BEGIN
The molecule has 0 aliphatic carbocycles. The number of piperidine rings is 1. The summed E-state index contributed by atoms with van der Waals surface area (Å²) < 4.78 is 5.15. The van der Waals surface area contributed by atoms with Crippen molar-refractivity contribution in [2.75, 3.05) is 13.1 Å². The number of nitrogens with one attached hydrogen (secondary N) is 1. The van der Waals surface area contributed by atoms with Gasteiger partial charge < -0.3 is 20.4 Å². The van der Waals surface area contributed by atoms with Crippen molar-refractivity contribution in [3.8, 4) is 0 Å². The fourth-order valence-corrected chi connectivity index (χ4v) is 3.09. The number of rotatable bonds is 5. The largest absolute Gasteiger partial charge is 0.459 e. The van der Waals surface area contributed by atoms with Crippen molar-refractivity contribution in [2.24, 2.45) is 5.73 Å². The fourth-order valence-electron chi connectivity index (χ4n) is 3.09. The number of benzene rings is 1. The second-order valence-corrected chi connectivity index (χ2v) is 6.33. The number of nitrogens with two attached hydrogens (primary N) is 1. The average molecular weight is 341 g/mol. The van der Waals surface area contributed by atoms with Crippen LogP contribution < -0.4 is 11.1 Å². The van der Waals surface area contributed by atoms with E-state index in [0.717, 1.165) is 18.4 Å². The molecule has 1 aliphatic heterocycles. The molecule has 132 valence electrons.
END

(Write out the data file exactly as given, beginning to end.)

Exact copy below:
The molecule has 0 aliphatic carbocycles. The number of piperidine rings is 1. The summed E-state index contributed by atoms with van der Waals surface area (Å²) < 4.78 is 5.15. The van der Waals surface area contributed by atoms with Crippen molar-refractivity contribution in [2.75, 3.05) is 13.1 Å². The number of nitrogens with one attached hydrogen (secondary N) is 1. The van der Waals surface area contributed by atoms with Gasteiger partial charge < -0.3 is 20.4 Å². The van der Waals surface area contributed by atoms with Crippen molar-refractivity contribution in [3.8, 4) is 0 Å². The fourth-order valence-corrected chi connectivity index (χ4v) is 3.09. The number of rotatable bonds is 5. The largest absolute Gasteiger partial charge is 0.459 e. The van der Waals surface area contributed by atoms with Crippen molar-refractivity contribution in [2.24, 2.45) is 5.73 Å². The fourth-order valence-electron chi connectivity index (χ4n) is 3.09. The number of benzene rings is 1. The second-order valence-corrected chi connectivity index (χ2v) is 6.33. The number of nitrogens with two attached hydrogens (primary N) is 1. The average molecular weight is 341 g/mol. The van der Waals surface area contributed by atoms with Crippen LogP contribution < -0.4 is 11.1 Å². The van der Waals surface area contributed by atoms with E-state index in [0.717, 1.165) is 18.4 Å². The molecule has 1 aliphatic heterocycles. The molecule has 132 valence electrons.